"Rising prices impact us all," says Charles Daye, Ceridian senior vice president of Human Resources. "But the reality is that low-wage workers are often hit hardest. As prices rise at the grocery store and at the gas pump, employees look to HR for wage increases. When budgets don't allow higher pay, it falls to HR professionals to respond creatively with substantive assistance. The need to retain key resources -- and to help them cope with their financial realities -- is never far from the collective mind of HR." 

Four ways HR can help employees respond to the rising cost of living

Connect-Mar2011-Wage.jpg

"Rising prices impact us all," says Charles Daye, Ceridian senior vice president of Human Resources. "But the reality is that low-wage workers are often hit hardest. As prices rise at the grocery store and at the gas pump, employees look to HR for wage increases. When budgets don't allow higher pay, it falls to HR professionals to respond creatively with substantive assistance. The need to retain key resources -- and to help them cope with their financial realities -- is never far from the collective mind of HR."

Daye suggests four actions that employers can take to help their workforce manage rising costs.

  • Emphasize the total value of the benefits your company offers.
    For many employees, benefits just equate to medical insurance and paid time off. Communicating the full story about your organization's employee benefits can drive participation, increase perceived value and foster trust. Ensure that your workforce understands that flexible work schedules, 401(k) plans and tuition reimbursement are every bit as valuable as the more traditional benefits. For example, if employees do not participate in your organization's 401(k) and you provide matching funds, employees who do not take advantage of the program are essentially turning down extra money. Tuition reimbursement programs assist employees in furthering their education, potentially placing them in a more advantageous position for a promotion and better pay.
  • Encourage use of flexible spending and dependent care accounts.
    A flexible spending account (FSA) helps employees save money on health care costs. Employee contributions are made with pretax dollars, saving individuals an average of 30 percent on eligible expenses every year. Remind employees that FSA dollars can be used toward hundreds of expenses related to health care that are not covered by insurance plans. With a dependent care FSA, employees can use their pretax contributions for work-related child day care and dependent adult day care expenses. "As an employer, Ceridian provides a 25 percent match, up to $500 a year, if an employee contributes to the dependent care account," Daye says. "This is the kind of assistance that makes a difference in the real world. We make sure employees are aware of this important benefit."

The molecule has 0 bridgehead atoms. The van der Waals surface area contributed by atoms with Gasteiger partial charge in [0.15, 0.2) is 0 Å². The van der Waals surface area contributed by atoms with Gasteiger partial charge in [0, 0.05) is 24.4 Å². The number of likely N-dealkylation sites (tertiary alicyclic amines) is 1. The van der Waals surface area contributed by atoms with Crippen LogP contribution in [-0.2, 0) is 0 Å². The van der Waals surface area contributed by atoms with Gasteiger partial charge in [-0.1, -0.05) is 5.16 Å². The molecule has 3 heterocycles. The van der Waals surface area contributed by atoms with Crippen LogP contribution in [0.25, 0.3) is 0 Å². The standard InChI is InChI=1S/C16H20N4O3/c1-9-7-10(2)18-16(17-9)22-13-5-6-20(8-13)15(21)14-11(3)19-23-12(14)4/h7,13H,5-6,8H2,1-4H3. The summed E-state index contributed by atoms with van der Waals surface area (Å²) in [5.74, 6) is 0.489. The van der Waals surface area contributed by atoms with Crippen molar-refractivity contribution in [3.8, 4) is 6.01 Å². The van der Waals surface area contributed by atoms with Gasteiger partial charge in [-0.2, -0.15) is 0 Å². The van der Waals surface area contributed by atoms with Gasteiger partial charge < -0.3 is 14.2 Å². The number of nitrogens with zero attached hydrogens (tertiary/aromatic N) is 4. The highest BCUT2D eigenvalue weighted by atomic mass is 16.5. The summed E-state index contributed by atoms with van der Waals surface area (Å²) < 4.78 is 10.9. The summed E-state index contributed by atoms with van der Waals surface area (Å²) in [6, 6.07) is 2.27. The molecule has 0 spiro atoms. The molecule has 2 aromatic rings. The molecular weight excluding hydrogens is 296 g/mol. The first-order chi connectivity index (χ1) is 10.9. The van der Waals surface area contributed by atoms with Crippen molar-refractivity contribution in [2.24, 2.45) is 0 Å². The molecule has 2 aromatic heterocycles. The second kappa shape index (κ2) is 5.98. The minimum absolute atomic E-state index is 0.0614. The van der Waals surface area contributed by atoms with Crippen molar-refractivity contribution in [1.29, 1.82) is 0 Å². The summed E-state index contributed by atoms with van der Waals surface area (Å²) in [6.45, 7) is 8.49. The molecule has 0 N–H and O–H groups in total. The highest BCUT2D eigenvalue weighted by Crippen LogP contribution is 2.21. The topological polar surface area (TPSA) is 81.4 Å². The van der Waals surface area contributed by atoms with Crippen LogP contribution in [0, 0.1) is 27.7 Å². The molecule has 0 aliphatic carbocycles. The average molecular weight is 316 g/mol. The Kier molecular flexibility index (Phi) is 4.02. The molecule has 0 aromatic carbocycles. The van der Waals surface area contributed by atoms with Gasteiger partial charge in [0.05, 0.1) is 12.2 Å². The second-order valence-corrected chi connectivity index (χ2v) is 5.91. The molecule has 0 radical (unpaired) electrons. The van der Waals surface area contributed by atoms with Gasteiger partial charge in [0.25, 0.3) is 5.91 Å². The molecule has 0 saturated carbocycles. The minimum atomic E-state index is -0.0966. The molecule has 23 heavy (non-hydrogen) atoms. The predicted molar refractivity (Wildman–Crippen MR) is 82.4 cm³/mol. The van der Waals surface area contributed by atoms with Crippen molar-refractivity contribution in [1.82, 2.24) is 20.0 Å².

• Publicize the assistance available through employee assistance and work-life programs. 
    Employee assistance programs (EAPs) and work-life services are a proven way to deliver help to employees; their use should be encouraged. When financial issues arise, the online, telephonic and in-person services provided by Ceridian Employee Assistance Programs give employees help with budgeting. Programs such as Ceridian Work-Life Services ensure employees receive immediate personal service from a team of professionals experienced in culturally sensitive support, referrals and problem resolution.
  • Remind employees of any special incentive programs. 
    "Ceridian offers lucrative cash payments as part of our employee referral program," Daye says. If your organization offers referral or other cash incentives, be sure your employees are aware of this benefit.

By emphasizing your comprehensive benefits and compensation programs and maximizing the value of benefits such as wellness, EAP, reimbursement accounts and other perks, your employees will appreciate and take advantage of these cost saving programs.